There’s a chapter about books. I thought he was going to say stop spending so much time reading books and spend more time reading the Bible please. But maybe that’s just my guilty conscience. He didn’t say anything of the sort, but generally encourage people to read more books.

How to Read a Book by Mortimer Jerome Adler & Charles Van Doren

This is a practical book teaching how to read. It gives various rules and principles on how to read intelligently and think critically. A lot of these rules and principles are common sense really – they validate a lot of my vague instincts from university days.

This would be particularly useful for students or someone who’s inexperienced in reading expository books. But it would be equally useful for everyone in terms of general communication, things like, ‘coming to terms with the author before criticising a book fairly’, can be easily transferred to, listening to and understanding what a person says before disagreeing with them.

However if you just want the rules, you can probably get them faster on a webpage or from a video – the book is written like a textbook and quite long and stiff.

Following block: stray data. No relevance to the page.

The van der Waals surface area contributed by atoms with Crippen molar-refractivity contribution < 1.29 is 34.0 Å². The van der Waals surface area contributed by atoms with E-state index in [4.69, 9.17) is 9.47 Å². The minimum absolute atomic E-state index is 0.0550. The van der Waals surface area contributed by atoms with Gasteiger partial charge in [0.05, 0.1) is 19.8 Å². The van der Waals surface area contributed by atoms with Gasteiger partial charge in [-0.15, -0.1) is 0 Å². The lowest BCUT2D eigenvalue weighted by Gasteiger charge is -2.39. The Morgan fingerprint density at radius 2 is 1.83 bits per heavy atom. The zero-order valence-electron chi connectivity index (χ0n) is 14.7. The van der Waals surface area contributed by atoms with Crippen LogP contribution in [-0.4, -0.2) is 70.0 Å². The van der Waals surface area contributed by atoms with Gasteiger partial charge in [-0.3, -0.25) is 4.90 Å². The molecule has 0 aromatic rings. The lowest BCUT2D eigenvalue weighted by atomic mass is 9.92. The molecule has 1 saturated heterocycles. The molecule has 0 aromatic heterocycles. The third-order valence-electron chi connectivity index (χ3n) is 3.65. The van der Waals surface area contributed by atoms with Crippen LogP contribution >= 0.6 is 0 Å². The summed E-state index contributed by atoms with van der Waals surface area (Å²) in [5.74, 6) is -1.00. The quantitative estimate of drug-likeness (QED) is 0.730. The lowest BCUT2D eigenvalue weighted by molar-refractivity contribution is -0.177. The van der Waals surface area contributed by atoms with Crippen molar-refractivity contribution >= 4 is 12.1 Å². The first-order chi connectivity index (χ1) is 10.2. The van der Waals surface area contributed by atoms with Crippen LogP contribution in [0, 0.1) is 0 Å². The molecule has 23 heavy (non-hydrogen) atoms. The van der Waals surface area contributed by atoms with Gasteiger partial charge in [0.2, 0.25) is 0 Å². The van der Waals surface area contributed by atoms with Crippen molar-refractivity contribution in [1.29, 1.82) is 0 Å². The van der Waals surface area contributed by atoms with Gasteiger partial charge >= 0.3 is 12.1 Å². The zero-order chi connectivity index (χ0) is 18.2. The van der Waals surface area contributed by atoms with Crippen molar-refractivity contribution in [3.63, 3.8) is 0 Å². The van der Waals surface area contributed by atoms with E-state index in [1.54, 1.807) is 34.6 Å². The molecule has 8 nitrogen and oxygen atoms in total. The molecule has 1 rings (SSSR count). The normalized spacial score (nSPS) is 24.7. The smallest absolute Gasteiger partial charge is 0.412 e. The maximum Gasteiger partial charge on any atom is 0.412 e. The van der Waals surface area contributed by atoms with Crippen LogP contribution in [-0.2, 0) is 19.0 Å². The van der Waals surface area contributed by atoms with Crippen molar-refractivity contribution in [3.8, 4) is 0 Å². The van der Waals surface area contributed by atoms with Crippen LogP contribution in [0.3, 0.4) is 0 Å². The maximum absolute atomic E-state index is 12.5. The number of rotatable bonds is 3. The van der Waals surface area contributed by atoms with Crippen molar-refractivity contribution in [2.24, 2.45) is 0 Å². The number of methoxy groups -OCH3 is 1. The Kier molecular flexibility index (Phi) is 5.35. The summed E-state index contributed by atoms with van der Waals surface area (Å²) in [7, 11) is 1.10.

I like the last chapter best and it actually echoes ‘The Wisdom Pyramid’ – what’s the whole purpose of reading and your purpose is the driving force of your reading habits and choices. Why do you read at all? During our limited years on earth, we only have time to read a small number of books. How do you choose? Do you put some thoughts in the choosing at all? Or do you just grab what’s most prominent in book shops or order what’s popular on BookTube? What do you want your books to do for you? And it argues that there are higher purposes and therefore more beneficial books.

English and Literature by C. S. Lewis